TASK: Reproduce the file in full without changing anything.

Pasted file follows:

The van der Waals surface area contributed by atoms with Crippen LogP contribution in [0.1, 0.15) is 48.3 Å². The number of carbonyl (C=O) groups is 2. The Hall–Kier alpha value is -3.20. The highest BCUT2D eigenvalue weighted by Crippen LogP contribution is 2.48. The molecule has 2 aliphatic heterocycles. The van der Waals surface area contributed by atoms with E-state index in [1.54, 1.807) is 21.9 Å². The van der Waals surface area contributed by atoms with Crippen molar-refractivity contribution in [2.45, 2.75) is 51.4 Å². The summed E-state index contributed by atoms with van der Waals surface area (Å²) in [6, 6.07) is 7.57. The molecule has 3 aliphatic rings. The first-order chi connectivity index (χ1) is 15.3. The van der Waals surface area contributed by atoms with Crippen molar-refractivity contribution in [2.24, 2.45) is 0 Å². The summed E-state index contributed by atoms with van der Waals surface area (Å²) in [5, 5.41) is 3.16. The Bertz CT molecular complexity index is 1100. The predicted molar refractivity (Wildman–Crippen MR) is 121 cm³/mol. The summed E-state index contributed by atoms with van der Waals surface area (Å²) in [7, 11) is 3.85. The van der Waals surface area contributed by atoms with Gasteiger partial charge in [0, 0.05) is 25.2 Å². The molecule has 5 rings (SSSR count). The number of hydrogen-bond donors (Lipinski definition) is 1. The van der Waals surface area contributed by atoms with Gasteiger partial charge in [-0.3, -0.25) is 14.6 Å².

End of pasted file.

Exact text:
The van der Waals surface area contributed by atoms with Crippen LogP contribution in [0.1, 0.15) is 48.3 Å². The number of carbonyl (C=O) groups is 2. The Hall–Kier alpha value is -3.20. The highest BCUT2D eigenvalue weighted by Crippen LogP contribution is 2.48. The molecule has 2 aliphatic heterocycles. The van der Waals surface area contributed by atoms with E-state index in [1.54, 1.807) is 21.9 Å². The van der Waals surface area contributed by atoms with Crippen molar-refractivity contribution in [2.45, 2.75) is 51.4 Å². The summed E-state index contributed by atoms with van der Waals surface area (Å²) in [6, 6.07) is 7.57. The molecule has 3 aliphatic rings. The first-order chi connectivity index (χ1) is 15.3. The van der Waals surface area contributed by atoms with Crippen molar-refractivity contribution in [2.24, 2.45) is 0 Å². The summed E-state index contributed by atoms with van der Waals surface area (Å²) in [5, 5.41) is 3.16. The Bertz CT molecular complexity index is 1100. The predicted molar refractivity (Wildman–Crippen MR) is 121 cm³/mol. The summed E-state index contributed by atoms with van der Waals surface area (Å²) in [7, 11) is 3.85. The van der Waals surface area contributed by atoms with Gasteiger partial charge in [0, 0.05) is 25.2 Å². The molecule has 5 rings (SSSR count). The number of hydrogen-bond donors (Lipinski definition) is 1. The van der Waals surface area contributed by atoms with Gasteiger partial charge in [-0.3, -0.25) is 14.6 Å².